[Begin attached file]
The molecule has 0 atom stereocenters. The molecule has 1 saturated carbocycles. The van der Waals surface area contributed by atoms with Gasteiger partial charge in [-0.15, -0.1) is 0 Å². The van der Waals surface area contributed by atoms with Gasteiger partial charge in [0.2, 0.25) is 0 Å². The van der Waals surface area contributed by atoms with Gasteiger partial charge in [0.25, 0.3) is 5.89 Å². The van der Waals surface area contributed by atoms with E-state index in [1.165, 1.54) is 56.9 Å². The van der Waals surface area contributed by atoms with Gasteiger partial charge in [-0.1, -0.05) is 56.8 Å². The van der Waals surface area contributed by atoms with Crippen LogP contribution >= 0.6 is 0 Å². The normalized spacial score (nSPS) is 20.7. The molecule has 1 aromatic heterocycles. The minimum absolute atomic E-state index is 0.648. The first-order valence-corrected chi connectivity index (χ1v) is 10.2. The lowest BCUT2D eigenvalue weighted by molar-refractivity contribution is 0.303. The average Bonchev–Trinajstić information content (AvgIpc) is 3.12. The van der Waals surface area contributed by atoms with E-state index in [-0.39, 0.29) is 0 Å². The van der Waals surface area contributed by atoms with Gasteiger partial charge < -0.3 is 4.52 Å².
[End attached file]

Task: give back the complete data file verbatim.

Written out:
The molecule has 0 atom stereocenters. The molecule has 1 saturated carbocycles. The van der Waals surface area contributed by atoms with Gasteiger partial charge in [-0.15, -0.1) is 0 Å². The van der Waals surface area contributed by atoms with Gasteiger partial charge in [0.2, 0.25) is 0 Å². The van der Waals surface area contributed by atoms with Gasteiger partial charge in [0.25, 0.3) is 5.89 Å². The van der Waals surface area contributed by atoms with E-state index in [1.165, 1.54) is 56.9 Å². The van der Waals surface area contributed by atoms with Gasteiger partial charge in [-0.1, -0.05) is 56.8 Å². The van der Waals surface area contributed by atoms with Crippen LogP contribution >= 0.6 is 0 Å². The normalized spacial score (nSPS) is 20.7. The molecule has 1 aromatic heterocycles. The minimum absolute atomic E-state index is 0.648. The first-order valence-corrected chi connectivity index (χ1v) is 10.2. The lowest BCUT2D eigenvalue weighted by molar-refractivity contribution is 0.303. The average Bonchev–Trinajstić information content (AvgIpc) is 3.12. The van der Waals surface area contributed by atoms with E-state index in [-0.39, 0.29) is 0 Å². The van der Waals surface area contributed by atoms with Gasteiger partial charge < -0.3 is 4.52 Å².